Liko Nā Pilina - The hybrid ecosystems project

What's in a name?

Loosely translated, 'liko nā pilina' means "Budding (or growing) new partnerships (or relationships)" in the Hawaiian language. We chose this name for the project because our goal is to create novel communities to restore degraded Hawaiian lowland wet forest, using both native and non-invasive, non-native species. In other words, we are creating new forests using some plants which evolved in Hawai'i and others that have come here from around the world. For example, our plots include Hawaiian ōhi'a (Metrosideros polymorpha) and kōpiko (Psychotria hawaiiensis), as well as kukui (Aleurites moluccana, also known as candlenut in Australia) which arrived in Hawai'i with the Polynesians, and mango (Mangifera indica) which is a much more recent arrival (and is originally from India). 

What are we trying to do & why? 

The Hawaiian archipelago, like other oceanic islands, is very susceptible to biological invasions. Because of the archipelago's long isolation, it became home to unique flora and fauna which evolved on the islands. Although Hawaii's native biodiversity was relatively low (especially in comparison to other tropical biomes), the rates of endemism on the islands were very high. With the arrival of humans came a variety of new species and the extinction of some native species. In particular some species which have been introduced have become invasive- that is, they thrive in their new habitat to the extent that they are detrimental to native species and ecological functioning of native ecosystems.

Lowland wet forests in Hawai'i have been hit especially hard by human activities and invasive species, to the point where there are very few of these forests left. The forest at our study site, the Keaukaha Military Reservation (KMR), is important because it still has native species in the canopy, particularly ōhi'a, lama (Diospyros sandwicensis) and kōpiko. However, the presence of a multitude of invasive species means that even though the native species are present, there is very limited recruitment of seedlings happening. In other words, while the adults are surviving and some of their seeds may persist in the soil, few-if-any seedlings are surviving into adulthood. It's a case of 'dead men standing': when the existing adults die, this forest will become wholly made up of exotic and invasive species.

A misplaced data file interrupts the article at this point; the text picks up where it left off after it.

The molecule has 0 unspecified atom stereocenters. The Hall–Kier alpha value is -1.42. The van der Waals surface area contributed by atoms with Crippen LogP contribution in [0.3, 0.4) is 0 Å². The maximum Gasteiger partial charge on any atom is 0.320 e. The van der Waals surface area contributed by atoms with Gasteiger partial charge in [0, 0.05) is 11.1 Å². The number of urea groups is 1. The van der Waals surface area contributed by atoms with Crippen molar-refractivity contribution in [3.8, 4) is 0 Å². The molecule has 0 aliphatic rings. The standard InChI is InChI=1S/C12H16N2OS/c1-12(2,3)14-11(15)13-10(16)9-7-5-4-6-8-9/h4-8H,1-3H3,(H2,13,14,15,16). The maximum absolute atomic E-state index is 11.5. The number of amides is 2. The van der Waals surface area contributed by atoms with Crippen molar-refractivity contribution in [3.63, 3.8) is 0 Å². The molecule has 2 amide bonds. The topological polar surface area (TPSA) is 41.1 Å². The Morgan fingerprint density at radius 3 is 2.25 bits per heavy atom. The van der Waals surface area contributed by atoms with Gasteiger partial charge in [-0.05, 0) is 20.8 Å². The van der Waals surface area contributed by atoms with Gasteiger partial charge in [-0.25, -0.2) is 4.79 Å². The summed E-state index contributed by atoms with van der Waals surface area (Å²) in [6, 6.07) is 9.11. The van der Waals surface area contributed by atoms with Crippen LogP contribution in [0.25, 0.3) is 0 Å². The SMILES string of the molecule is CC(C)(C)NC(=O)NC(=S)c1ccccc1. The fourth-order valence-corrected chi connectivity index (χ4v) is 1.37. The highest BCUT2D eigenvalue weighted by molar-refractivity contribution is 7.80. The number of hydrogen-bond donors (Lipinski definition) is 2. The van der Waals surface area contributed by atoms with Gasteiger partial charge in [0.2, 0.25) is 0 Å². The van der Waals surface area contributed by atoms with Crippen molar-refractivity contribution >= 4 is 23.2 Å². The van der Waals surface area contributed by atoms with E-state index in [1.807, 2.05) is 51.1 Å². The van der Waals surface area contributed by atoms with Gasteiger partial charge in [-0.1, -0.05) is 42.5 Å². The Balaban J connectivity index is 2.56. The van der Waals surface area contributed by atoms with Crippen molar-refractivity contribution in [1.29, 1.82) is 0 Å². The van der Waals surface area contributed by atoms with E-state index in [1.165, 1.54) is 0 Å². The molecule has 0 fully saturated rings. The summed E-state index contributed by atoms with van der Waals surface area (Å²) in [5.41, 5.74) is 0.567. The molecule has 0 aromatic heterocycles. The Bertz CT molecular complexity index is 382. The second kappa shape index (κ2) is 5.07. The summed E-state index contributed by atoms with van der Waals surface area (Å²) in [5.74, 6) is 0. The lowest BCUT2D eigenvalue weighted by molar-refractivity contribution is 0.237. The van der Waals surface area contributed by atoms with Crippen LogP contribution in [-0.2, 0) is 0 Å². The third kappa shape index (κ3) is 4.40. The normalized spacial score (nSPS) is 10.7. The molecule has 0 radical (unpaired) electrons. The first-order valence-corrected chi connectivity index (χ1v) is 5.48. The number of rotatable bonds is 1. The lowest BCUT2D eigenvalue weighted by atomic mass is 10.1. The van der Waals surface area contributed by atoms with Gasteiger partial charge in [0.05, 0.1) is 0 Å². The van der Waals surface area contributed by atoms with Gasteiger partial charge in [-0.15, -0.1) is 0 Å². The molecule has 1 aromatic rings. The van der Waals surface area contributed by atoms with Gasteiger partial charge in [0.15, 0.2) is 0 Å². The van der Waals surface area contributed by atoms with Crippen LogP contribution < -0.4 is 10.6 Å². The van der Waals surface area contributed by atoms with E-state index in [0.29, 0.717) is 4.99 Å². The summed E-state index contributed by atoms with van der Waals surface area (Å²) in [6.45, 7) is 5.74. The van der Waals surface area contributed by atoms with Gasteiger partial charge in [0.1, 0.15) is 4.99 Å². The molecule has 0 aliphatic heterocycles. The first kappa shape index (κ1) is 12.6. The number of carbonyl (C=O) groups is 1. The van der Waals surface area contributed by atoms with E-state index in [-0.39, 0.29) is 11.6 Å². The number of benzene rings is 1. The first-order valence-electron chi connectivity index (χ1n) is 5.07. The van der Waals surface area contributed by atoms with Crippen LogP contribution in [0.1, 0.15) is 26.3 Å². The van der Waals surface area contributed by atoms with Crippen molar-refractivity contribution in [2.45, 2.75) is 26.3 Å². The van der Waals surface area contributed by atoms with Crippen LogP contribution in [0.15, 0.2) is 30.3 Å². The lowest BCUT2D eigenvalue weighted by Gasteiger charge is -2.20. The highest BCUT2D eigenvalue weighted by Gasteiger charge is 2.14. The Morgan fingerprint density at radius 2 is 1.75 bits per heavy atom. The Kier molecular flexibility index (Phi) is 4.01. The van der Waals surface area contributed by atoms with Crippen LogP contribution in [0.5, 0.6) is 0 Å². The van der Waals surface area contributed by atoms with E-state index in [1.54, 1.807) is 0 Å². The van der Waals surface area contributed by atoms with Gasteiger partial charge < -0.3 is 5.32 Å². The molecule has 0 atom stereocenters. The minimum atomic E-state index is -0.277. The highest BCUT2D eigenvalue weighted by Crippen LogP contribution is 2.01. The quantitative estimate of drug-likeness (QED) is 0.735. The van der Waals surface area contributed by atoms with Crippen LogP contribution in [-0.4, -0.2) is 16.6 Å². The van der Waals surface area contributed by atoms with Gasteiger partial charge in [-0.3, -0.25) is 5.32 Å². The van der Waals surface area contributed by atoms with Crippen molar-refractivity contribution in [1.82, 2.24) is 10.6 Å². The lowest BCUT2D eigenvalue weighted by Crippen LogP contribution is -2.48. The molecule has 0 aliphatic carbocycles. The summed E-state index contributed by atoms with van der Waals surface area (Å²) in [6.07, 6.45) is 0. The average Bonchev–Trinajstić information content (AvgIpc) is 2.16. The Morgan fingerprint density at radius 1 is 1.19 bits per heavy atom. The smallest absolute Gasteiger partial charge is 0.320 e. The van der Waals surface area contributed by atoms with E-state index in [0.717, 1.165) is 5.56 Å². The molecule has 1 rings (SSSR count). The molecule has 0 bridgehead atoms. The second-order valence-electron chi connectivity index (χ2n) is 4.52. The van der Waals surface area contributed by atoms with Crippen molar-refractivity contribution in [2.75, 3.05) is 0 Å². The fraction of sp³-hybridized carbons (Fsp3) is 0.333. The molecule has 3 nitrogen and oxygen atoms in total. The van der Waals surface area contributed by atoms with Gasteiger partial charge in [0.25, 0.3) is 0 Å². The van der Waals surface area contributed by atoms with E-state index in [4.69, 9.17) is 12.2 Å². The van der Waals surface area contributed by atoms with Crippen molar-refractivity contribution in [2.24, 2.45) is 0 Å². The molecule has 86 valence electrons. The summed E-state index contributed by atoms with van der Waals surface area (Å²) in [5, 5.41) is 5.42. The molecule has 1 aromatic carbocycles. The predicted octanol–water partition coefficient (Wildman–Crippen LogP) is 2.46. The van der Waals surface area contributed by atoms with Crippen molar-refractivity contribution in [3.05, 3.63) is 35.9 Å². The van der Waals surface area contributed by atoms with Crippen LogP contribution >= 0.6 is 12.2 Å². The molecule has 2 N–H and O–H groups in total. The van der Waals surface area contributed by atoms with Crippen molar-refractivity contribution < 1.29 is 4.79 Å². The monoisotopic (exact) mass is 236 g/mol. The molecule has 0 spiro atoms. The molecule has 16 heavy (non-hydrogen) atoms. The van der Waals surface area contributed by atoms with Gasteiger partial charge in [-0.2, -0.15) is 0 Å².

Our project has two main goals, the first is to restore the forest in line with the land manager's (KMR) wishes. This means putting together a forest community that minimizes ongoing management costs and effort, maximizes carbon storage, creates an open understory and benefits native biodiversity. The second goal is to test ideas about how to go about restoring complex ecosystems (such as rain forests), and to increase our understanding about how communities assemble and persist in nature. To accomplish these goals, the first step is to remove the invasive species from our study plots. While 'weeding' sounds fairly simple and straightforward, things become a little more complicated when your weeds happen to be ~30 meters tall and have multiple trunks which are fairly entangled with other trees in the high canopy!! See photos here.

What are we doing, exactly?